Site created 12/15/97.
review added: 2/27/98
1956 (1997) - MGM / UA
review by Bill Hunt,
editor of The Digital Bits
An outstanding SciFi classic. As innovative in its day as 2001
or Star Wars were years
Disc Ratings (Video/Audio/Extras): A/B/C+
Includes pan & scan, letterbox & 16x9, plus a trailer &
some nifty-looking menus.
Overall Rating: A-
I would have liked additional extras, but the full range of viewing
options makes it a winner.
98 mins, G, letterboxed widescreen (2.35:1), 16x9 enhanced, pan &
scan, dual-sided, Snapper packaging, theatrical trailer, film-themed
menu screens, scene access (30 chapters), languages: English (DD
2.0) and French (DD 1.0), subtitles: English, French and Spanish,
The year is 2257, and United Planets Cruiser C57D is on a
years-long mission to planet Altair IV, to rescue the survivors of
an expedition that vanished there. When they arrive, Commander Adams
(played by Leslie Nielsen) and his crew discover that only the
mysterious Dr. Morbius (Walter Pidgeon) and his daughter (Anne
Francis) have survived. Yet despite seemingly dire circumstances,
Morbius has built a virtual paradise, with the assistance of his
futuristic servant, Robby the Robot. And when Adams informs Morbius
of his orders to collect them and return to Earth, an invisible
force begins attacking his crew. Morbius resists further, and Adams
and his men discover his shocking secret: alien technology of
unimaginable power, capable of advancing mankind beyond belief... or
destroying them entirely.
A science-fiction version of Shakespeare's The
Tempest, Forbidden Planet
is a landmark classic of the genre. Directed by Fred McLeod Wilcox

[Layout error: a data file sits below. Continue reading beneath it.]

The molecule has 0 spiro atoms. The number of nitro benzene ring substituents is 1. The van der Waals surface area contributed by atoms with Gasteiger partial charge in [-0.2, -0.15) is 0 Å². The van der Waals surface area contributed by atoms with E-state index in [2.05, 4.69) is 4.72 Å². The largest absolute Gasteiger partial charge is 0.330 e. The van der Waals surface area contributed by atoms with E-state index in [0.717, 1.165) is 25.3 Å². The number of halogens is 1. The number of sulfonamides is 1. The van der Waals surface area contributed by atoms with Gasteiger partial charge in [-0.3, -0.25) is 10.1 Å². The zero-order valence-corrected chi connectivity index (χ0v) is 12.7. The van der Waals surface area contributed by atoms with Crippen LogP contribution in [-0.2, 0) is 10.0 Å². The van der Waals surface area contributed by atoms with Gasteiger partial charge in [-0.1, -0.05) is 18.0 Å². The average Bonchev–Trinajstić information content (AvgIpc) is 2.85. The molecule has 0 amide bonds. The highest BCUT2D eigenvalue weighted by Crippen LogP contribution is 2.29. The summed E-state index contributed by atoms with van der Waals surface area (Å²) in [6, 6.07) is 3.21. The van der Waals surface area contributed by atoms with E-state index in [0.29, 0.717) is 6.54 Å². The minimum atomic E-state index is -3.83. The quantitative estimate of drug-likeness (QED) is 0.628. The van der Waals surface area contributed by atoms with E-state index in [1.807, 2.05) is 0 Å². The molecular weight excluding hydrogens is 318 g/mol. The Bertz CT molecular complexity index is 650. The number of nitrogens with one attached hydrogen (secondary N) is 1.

and filmed in spectacular CinemaScope, it had a tremendous influence
on nearly every SciFi film that followed. Pigeon is terrific as the
brilliant, but egomaniacal Dr. Morbius. And it's easy to forget,
that long before the Naked Gun
films, Leslie Nielson made quite a name for himself in serious
acting roles. With great special effects, innovative production
design, and an eerie electronic score, Forbidden
Planet is not to be missed.
One of the most exciting (and often overlooked) benefits of DVD, is
the way the format breathes new life into classic films. Most people
have only seen films like this on late-night TV or VHS. If that's
the case, prepare for a treat: the DVD version of Forbidden
Planet really shows its full glory. You have the option
of viewing the film in 2.35:1 letterbox on side A. Or flip the disc
over, and watch the full screen, pan & scan version on side B.
Best of all, the disc is enhanced for 16x9 displays, which is where
the film really stands out. The soundtrack is only in stereo, so
don't expect thrilling surround effects here. But the film's
all-electronic musical score was the first of its kind, and is
interesting in its own right. The disc has 30 chapters, and its
features are accessed via some really spiffy-looking graphic menus.
There's also mono sound in French and Spanish, subtitles in English,
French and Spanish, and a hilarious theatrical trailer as well (just
watch it and you'll see what I mean!). Total running time is 98
This disc is a real treat, and a good deal for about $20. Highly
recommended for fans of science-fiction and classic film alike.